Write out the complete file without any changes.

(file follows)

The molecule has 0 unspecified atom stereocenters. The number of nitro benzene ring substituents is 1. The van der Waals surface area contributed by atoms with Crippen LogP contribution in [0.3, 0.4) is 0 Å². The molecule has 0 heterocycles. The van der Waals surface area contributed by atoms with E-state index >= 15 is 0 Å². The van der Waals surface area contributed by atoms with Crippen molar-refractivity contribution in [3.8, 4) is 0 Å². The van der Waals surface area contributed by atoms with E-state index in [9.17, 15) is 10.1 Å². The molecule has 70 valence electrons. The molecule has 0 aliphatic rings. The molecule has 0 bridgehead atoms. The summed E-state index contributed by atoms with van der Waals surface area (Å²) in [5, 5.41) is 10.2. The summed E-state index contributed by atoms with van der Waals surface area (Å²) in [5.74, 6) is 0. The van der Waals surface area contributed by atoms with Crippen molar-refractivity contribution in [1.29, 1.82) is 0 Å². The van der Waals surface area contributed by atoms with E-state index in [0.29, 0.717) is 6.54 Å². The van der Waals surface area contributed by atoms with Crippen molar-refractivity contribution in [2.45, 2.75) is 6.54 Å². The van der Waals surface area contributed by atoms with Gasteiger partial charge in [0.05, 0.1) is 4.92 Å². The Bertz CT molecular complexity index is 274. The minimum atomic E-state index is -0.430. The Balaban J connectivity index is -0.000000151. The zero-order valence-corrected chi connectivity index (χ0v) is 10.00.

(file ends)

The molecule has 0 unspecified atom stereocenters. The number of nitro benzene ring substituents is 1. The van der Waals surface area contributed by atoms with Crippen LogP contribution in [0.3, 0.4) is 0 Å². The molecule has 0 heterocycles. The van der Waals surface area contributed by atoms with E-state index >= 15 is 0 Å². The van der Waals surface area contributed by atoms with Crippen molar-refractivity contribution in [3.8, 4) is 0 Å². The van der Waals surface area contributed by atoms with E-state index in [9.17, 15) is 10.1 Å². The molecule has 70 valence electrons. The molecule has 0 aliphatic rings. The molecule has 0 bridgehead atoms. The summed E-state index contributed by atoms with van der Waals surface area (Å²) in [5, 5.41) is 10.2. The summed E-state index contributed by atoms with van der Waals surface area (Å²) in [5.74, 6) is 0. The van der Waals surface area contributed by atoms with Crippen molar-refractivity contribution in [1.29, 1.82) is 0 Å². The van der Waals surface area contributed by atoms with E-state index in [0.29, 0.717) is 6.54 Å². The van der Waals surface area contributed by atoms with Crippen molar-refractivity contribution in [2.45, 2.75) is 6.54 Å². The van der Waals surface area contributed by atoms with Gasteiger partial charge in [0.05, 0.1) is 4.92 Å². The Bertz CT molecular complexity index is 274. The minimum atomic E-state index is -0.430. The Balaban J connectivity index is -0.000000151. The zero-order valence-corrected chi connectivity index (χ0v) is 10.00.